If your assignment is to make a mummy diorama for a class project, your teacher is probably not looking for a horror movie scene, but expects one that shows your knowledge of Egyptian history. A diorama is a creative way to tell a story about the ancient custom of mummification, and may display a scene that explains the process, shows rituals associated with it, or stars the most famous mummy of all, King Tut.
- Shoe box
- Printer Paper
- Construction Paper
- Craft glue
- Colored pencils and markers
- Egyptian die cuts
- Card stock paper (optional)
- Modeling clay
- Gold and silver rafts beads
- 2 Miniature flashlights
Research facts and scenes about mummies and Egyptian life through books and online sources. Ideas to consider for your scene include a mummy resting in its tomb or being carried to its burial place in a shrine pulled by oxen. Demonstrate the religious rituals performed on mummies, such as priests anointing them with oil or draping them with garlands of flowers. Present an example of what ancient Egyptians believed about the afterlife, and why mummification was important to it.
Decide on the background for your diorama. Pyramids, the Great Sphinx, Egyptian soldiers, pharaohs, hieroglyphics, camels, the Nile River, the inside of a tomb or people mourning their loved one are examples of background scenes that represent ancient Egypt.
Begin the foundation of your background with printer or construction paper. Choose plain or colored paper depending on what is needed for your background plans. Cover the inside back and sides of the shoe box with craft glue and press the paper inside, carefully molding it to the inside of the box and trimming the edges to make a tight fit.
Create pictures and designs on the background using colored pencils, markers or paint. Construct a 3-D effect by gluing die cuts of Egyptian people, symbols and structures to the background. Locate die cuts in the scrapbooking section of craft stores or through online sources that sell scrapbooking supplies. Make die cuts by drawing pictures or shapes on construction paper and cutting them out, or by finding pictures and illustrations online that can be printed on card stock paper and cut out.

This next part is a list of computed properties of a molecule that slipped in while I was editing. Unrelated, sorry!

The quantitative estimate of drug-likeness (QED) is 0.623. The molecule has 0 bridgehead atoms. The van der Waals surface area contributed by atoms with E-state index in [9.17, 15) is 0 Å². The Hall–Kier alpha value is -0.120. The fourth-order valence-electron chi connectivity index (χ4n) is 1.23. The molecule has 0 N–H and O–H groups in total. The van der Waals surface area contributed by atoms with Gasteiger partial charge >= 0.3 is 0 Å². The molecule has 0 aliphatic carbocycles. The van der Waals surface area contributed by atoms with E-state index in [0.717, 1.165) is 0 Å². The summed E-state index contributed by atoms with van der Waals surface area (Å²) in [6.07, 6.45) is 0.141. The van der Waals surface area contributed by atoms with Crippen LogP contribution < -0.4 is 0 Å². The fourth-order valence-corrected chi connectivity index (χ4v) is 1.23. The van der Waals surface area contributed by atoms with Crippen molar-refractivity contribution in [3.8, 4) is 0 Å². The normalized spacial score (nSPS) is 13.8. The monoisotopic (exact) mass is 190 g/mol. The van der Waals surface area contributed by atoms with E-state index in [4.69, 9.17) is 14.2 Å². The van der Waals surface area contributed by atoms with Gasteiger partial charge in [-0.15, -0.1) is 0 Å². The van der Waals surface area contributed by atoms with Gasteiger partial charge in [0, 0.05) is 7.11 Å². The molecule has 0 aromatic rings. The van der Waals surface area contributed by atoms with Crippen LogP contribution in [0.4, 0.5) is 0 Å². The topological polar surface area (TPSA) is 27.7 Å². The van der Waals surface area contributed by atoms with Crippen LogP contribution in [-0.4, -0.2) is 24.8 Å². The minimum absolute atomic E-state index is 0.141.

Build your scene using different materials. While toy Egyptian figurines are sold online, they can be expensive. Working with modeling clay is economical and an easy material to shape the mummy case from. Etch facial features and Egyptian symbols into the clay case using a toothpick, and stick gold and silver craft beads around the head area to represent the ornate masks that were often placed on them. Clay also can be used to mold furniture, buildings and other structures. Die cuts can be worked into the scene as well, especially those of people and animals. Make a die cut stand up by sticking its bottom edge into a base that you shape from clay.
Give your diorama an air of ancient mystery by leaving the cover of the shoebox on, but cutting an observation hole into it that viewers must peek through to see your scene. Add light, and even more intrigue by placing a couple of miniature flashlights into the box and spotlighting the mummy with one of them.
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About the Author
Donna G. Morton lives in Atlanta and has been writing for more than 27 years. She earned a Bachelor of Science in journalism from East Tennessee State University and spent 15 years in radio and corporate advertising, winning 10 Excellence in Advertising Awards for creative writing.